No exemptions: Reservations resurface over amendments in RTI law

Published: July 25, 2015
Activists, international organisations object to exclusion of K-P Assembly, PHC. PHOTO: FILE

Activists, international organisations object to exclusion of K-P Assembly, PHC. PHOTO: FILE

PESHAWAR: The exemption of the provincial assembly, its members and Peshawar High Court from the Right to Information law has not gone down well as objections are being raised on the move.

At a news conference in Peshawar Press Club on Friday, Coalition for Right to Information (CRTI) Coordinator Zahid Abdullah raised reservations regarding the amendments made to the RTI law. CRTI is a network of 30 civil society organisations working to protect and promote citizens’ right to information in the country.

Abdullah also presented a charter of demands, asking the government to withdraw amendments in RTI Act 2013 and to bring the provincial assembly and PHC within the ambit of the act. He added PHC should be made a forum for appeal against the decisions of K-P Information Commission. Abdullah also asked for the immediate extension of the RTI law to Provincially Administered Tribal Areas (Pata).

Centre for Governance and Public Accountability Executive Director Anwar Khan also lamented the fact that the K-P Assembly exempted itself from the purview of the law without seeking inputs from civil society groups. However, he added, the lower judiciary—the district and sessions court—as well as the K-P Assembly can reverse the amendment.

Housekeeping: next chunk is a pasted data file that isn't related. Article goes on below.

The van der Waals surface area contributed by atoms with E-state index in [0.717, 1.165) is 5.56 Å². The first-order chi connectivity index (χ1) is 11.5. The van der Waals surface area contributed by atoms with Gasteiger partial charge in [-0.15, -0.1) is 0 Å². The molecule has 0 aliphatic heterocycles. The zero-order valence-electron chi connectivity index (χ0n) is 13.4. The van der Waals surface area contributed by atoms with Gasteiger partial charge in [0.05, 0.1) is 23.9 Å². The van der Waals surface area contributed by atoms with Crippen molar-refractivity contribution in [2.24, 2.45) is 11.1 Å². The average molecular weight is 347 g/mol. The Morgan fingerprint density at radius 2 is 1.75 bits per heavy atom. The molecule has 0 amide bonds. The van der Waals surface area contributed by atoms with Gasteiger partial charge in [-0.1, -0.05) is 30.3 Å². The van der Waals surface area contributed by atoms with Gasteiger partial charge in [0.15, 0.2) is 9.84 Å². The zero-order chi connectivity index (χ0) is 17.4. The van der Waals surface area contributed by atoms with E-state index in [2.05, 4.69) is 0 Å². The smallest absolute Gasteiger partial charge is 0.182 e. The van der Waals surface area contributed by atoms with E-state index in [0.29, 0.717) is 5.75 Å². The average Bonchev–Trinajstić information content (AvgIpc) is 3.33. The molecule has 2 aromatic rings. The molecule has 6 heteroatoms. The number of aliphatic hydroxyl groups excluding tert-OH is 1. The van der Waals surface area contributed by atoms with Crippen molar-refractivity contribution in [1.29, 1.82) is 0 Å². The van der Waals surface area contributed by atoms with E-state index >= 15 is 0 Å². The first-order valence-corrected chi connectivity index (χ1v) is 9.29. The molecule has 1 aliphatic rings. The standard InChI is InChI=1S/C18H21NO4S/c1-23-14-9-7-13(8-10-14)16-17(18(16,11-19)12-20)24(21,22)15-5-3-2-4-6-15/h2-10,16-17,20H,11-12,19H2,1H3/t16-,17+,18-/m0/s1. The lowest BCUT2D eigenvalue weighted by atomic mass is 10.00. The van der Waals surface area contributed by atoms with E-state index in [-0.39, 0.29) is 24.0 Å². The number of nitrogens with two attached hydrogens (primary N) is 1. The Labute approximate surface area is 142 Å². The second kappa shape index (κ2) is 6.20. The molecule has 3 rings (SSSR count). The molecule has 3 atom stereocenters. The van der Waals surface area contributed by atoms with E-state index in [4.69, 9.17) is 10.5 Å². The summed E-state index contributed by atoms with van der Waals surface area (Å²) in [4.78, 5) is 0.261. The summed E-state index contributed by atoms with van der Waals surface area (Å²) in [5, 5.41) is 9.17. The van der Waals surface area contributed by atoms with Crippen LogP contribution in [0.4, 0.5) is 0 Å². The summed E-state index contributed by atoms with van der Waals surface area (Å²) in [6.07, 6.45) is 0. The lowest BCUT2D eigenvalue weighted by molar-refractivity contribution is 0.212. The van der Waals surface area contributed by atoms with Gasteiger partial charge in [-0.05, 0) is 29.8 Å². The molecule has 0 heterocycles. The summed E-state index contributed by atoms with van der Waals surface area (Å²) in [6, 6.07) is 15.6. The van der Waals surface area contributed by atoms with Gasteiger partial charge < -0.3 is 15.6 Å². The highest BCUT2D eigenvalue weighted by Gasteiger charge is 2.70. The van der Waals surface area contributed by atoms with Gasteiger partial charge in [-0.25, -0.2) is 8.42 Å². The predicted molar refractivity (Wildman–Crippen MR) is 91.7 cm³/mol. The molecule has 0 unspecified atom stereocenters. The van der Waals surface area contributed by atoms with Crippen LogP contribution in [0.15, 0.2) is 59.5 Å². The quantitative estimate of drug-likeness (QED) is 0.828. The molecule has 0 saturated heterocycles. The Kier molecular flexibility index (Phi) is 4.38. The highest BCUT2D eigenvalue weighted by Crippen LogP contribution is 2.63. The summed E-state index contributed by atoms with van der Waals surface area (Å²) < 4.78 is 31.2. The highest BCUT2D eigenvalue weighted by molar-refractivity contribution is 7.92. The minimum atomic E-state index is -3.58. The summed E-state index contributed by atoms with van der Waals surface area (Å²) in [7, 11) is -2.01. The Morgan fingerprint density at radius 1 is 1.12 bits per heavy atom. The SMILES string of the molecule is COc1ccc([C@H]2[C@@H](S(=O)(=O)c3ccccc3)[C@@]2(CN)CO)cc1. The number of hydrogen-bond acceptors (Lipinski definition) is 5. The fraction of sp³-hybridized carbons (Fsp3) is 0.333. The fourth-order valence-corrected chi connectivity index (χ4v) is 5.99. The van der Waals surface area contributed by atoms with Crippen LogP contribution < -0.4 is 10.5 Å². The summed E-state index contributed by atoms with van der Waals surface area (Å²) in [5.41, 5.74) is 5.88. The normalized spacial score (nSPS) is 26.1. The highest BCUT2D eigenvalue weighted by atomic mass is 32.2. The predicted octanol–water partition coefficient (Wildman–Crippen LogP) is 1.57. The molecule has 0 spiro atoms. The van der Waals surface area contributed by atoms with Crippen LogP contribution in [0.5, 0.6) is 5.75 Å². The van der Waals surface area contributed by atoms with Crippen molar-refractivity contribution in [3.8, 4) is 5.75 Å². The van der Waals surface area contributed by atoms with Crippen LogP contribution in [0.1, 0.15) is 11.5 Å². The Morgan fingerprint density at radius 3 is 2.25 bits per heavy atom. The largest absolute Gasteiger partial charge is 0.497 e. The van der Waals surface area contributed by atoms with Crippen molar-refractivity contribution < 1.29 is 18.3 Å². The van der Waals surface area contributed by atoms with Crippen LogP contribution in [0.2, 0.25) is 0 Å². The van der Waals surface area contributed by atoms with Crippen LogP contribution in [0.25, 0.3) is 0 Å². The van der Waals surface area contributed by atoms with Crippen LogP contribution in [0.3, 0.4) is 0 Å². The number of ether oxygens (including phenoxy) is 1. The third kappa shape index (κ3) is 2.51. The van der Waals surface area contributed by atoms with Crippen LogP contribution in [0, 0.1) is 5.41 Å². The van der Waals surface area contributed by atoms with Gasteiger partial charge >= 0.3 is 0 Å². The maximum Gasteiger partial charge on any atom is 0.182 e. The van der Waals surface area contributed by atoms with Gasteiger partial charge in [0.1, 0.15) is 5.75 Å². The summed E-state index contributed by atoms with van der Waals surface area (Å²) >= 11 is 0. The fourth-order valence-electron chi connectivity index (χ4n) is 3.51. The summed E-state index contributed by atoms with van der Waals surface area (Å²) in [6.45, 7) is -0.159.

Letter of concern

An international organisation, Commonwealth Human Rights Initiative (CHRI), based in New Delhi, London and Accra, sent a letter to RTI Commission, calling the decision a breach of Article 19-A of the Constitution of Pakistan. The article says every citizen shall have the right to have access to information in all matters of public importance subject to regulation and reasonable restrictions imposed by law.

CHRI’s letter further read that the move to exempt the assembly members from being answerable to the public is an offence under Section 28(1) of the RTI act that says it is a criminal offence to wilfully block access to any record with a view to prevent the exercise of a right provided for in the law. This offence, added the letter, should be tried in constitutional courts.

“Unfortunately, the governor also agreed to these amendments without adequately reflecting on the grave implications of the changes,” CRHI stated in the letter.

The organisation has demanded the superior courts strike down the changes as they violate rights central to participatory democracy.

An official of the RTI commission who did not wish to be named said the government was apparently regretting its decision of forming the commission. “The government introduced changes hastily after information was sought regarding recruitments done by some ministers in violations of rules and regulations and without advertisements,” he said.

Published in The Express Tribune, July 25th, 2015. 

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